• Most other homeowners are hanging on for now, especially given banks’ apparent reluctance to act on trigger rates. 
    • We still have not enough homes for people, and people still want to live here. We’ve talked about immigration policy and its relation to the housing crisis, which has made its way into the mainstream discourse. However, new Canadians are more likely to be renters than purchasers, and many newcomers tend to end up in larger centres like Vancouver, Toronto, Calgary – so the present influence on our market is secondary in nature: rental market inputs, and purchasers coming to Victoria from those three ‘feeder’ markets. 
    • Housing starts continue to decline, as permitting remains difficult, costs are up immensely, and the construction sector deals with a widespread labour shortage. 
  • Perhaps the best case scenario is an extended period of stagnation in home prices, like in the ‘90s and early ‘00s, where the rest of market fundamentals can ‘catch up’ to home prices. 
  • With rapidly rising/falling prices taken out of the equation, real estate becomes more about moving when life dictates, and not trying to time the market. 
  • This isn’t a bad thing, and may help treat our national fetishism with the real estate market. If you want to day trade, go to the stock market. Not the real estate market.
  • Even as demand softens and prices flatten, we will continue to see well priced and well presented homes sell successfully. The real key is in defining what ‘well priced’ means for a given market. If it’s important for you to know the right price to buy or sell given all that’s shifting in the housing market right now, we are your best call.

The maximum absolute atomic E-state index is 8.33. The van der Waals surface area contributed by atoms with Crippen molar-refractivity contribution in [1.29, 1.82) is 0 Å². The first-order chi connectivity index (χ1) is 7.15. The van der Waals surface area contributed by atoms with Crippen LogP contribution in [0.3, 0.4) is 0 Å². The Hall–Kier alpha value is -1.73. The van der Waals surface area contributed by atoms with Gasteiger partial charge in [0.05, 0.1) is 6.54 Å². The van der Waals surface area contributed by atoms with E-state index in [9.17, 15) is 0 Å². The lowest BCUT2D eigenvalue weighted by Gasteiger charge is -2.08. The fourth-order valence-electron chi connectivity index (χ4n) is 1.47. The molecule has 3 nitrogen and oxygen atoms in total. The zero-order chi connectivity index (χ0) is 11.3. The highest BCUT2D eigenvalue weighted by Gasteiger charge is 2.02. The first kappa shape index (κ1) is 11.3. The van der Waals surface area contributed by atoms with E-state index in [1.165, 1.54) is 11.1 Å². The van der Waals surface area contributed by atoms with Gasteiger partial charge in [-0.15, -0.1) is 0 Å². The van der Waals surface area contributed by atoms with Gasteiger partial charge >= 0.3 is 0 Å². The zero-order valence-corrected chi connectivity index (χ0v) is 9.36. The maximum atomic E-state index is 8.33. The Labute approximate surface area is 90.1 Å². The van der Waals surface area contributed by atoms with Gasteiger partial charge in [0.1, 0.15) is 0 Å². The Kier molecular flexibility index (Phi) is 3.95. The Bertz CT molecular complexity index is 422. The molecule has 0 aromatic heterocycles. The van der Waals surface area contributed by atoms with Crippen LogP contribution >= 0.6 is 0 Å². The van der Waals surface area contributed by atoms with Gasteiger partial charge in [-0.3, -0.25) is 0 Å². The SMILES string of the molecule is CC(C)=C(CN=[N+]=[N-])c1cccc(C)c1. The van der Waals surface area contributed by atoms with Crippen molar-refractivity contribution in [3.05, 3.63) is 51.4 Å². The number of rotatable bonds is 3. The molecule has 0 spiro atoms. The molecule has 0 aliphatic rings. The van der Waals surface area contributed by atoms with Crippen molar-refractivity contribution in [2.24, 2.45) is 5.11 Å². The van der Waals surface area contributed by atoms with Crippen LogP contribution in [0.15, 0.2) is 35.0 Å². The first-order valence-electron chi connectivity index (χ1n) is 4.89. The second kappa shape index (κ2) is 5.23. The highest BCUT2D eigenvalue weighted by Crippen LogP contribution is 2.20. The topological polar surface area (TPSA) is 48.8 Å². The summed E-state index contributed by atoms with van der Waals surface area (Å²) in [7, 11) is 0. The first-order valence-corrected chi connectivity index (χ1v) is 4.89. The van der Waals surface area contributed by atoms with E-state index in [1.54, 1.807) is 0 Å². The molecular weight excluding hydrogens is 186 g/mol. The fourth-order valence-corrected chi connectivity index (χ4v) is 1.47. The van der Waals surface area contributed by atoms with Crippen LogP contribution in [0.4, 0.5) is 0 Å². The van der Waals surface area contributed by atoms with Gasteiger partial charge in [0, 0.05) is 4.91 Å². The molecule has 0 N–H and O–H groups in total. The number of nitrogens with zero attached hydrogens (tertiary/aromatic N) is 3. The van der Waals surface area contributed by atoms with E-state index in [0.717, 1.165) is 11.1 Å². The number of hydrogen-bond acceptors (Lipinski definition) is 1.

Do you or someone you know need real estate advice, personalized market insights, a home marketed and sold using the best tools and accurate data? We are available to be your personal resource. Get in touch today. 

Subscribe, follow us on your favourite social platform, and reach out any time. 

Dirk VanderWal & Fergus Kyne
Newport Realty | Christie’s International Real Estate
(250) 385-2033 |


All views and opinions expressed in The Q Report are solely those of its authors, Dirk VanderWal and Fergus Kyne, and do not necessarily represent the views or opinions of Newport Realty Ltd. or the Victoria Real Estate Board. Not intended to solicit parties already under contract. E&OE. 


For a list of terms and definitions used in The Q Report, click here.

Data Analysis 

The Q Report’s analysis includes listing and sales data exclusively from the Victoria Real Estate Board’s Multiple Listing Service® (MLS®) ‘Core’, ‘Westshore’, and ‘Peninsula’ regions. Data is analyzed for unconditional pending and completed sales that occurred between 2023/04/01 and 2023/06/30 except where specifically noted otherwise.

Data Sources

BC Real Estate Association
Financial Post
Global News
Canadian Real Estate Association
CBC News
CTV News
Richardson Wealth
The Saretsky Report
The Globe and Mail
Times Colonist
Vancouver Sun
Victoria Real Estate Board

Leave a Reply

Your email address will not be published. Required fields are marked *